My first film was about a report for Forum Masyarakat Jayawijaya on the denouncement of the erection of a military building in Wamena - A movement I was also involved in. I also did photo documentation, shot demonstrations, and the activities of my friends, all of which I put together as a video report.
In the beginning, I made films without any training. I just made them spontaneously, acted based on my own plans. I made them by simply putting content together such as text with photographs. After I joined Papuan Voices, I started to understand the steps needed, such as writing a script beforehand and all sorts of other techniques.
Can you tell us about the video production scene there?
Now, we have so many Papuan children studying outside of this island. But there rarely are any who study music or film. They mostly apply for degrees in Law or Economics, but don't have links to this kind of work. So it's only us (in Papuan Voices) who maybe understand about the situation here. This is why we try to teach our brothers and sisters, based on what we know from our experiences. That is very important.
What do you think about Indonesian audiences in relation to Papuan issues?
On one occasion, I held a screening in University Negeri Jakarta where I played several videos. And I played one film about Freeport (a mining company). At that time, in Papua, many indigenous people held demonstrations about police brutality towards protesters, some of whom had been shot by the police.
After that event, I began to understand that the people in Jakarta don't know anything about the situation in Papua. I mean the real situation. They have the idea that Papua is very rich and all that the people in Papua live in luxury, especially seven tribes which receive yearly donations from Freeport. So they think they must be wealthy, have fancy houses and cars, all those sorts of things.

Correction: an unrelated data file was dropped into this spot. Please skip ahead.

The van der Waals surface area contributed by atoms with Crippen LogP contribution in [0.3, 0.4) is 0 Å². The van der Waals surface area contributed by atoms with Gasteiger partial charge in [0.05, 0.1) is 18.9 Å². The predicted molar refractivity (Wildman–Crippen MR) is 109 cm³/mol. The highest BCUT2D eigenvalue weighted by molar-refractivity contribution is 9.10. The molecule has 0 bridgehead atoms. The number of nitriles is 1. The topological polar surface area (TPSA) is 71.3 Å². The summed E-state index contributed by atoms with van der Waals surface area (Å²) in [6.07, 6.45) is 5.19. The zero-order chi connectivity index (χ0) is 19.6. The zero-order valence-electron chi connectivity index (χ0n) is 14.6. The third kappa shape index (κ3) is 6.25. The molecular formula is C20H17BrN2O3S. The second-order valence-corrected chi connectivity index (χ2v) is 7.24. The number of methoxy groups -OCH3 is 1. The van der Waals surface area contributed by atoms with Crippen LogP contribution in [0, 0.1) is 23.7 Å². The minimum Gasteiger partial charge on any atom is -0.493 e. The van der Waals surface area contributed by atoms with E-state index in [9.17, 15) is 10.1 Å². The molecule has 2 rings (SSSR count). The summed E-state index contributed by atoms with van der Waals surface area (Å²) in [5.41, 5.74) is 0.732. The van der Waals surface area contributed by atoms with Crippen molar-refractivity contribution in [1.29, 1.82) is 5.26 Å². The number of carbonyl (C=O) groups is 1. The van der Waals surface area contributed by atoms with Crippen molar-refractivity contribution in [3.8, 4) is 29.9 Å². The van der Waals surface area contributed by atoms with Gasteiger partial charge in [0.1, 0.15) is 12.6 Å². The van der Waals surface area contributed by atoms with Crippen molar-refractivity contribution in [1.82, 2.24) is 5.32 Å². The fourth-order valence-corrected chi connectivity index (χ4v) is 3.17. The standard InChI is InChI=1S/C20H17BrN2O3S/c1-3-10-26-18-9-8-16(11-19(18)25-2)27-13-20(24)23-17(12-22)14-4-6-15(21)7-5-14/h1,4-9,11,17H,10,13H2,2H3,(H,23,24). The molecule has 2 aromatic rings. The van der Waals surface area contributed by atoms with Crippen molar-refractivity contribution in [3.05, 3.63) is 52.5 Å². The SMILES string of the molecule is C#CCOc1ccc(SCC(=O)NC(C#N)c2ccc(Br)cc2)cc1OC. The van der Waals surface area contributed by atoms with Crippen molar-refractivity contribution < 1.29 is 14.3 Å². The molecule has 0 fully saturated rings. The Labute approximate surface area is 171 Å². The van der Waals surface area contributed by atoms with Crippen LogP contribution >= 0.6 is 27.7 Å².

These mindsets emerged because Freeport broadcasts their own information and only present the good side of things, and ignored all the bad things that happened to ordinary people. But yesterday we had a screening in Bali, and then in Yogyakarta, after which people (Indonesian audiences) began to understand that the situation in Papua is not like what they think it is.
National and local media in Papua are privately owned or owned by the government. We call it "red plate" media because it only publishes beautiful images of Papua. They rarely expose the many failing policies of the government. My films are about these failures, all the lesser known issues, and there are so many. This is so we can expose the failure of their policies in Papua and outsiders can see what's really happening in Papua.
Do you agree that video has the power to persuade and change people?
I think using film is much more suitable for that nowadays because most of the younger generation who are still studying in University, let alone those who don't have any high education or drop out, don't read much. If they've dropped out, they won't read books but they do like watching films. From my analysis, people enjoy watching films about issues and they quickly understand them. Its ability to influence is much more than with reading books. It's much slower with books.
Finally, what's your message to young Papuan artists out there?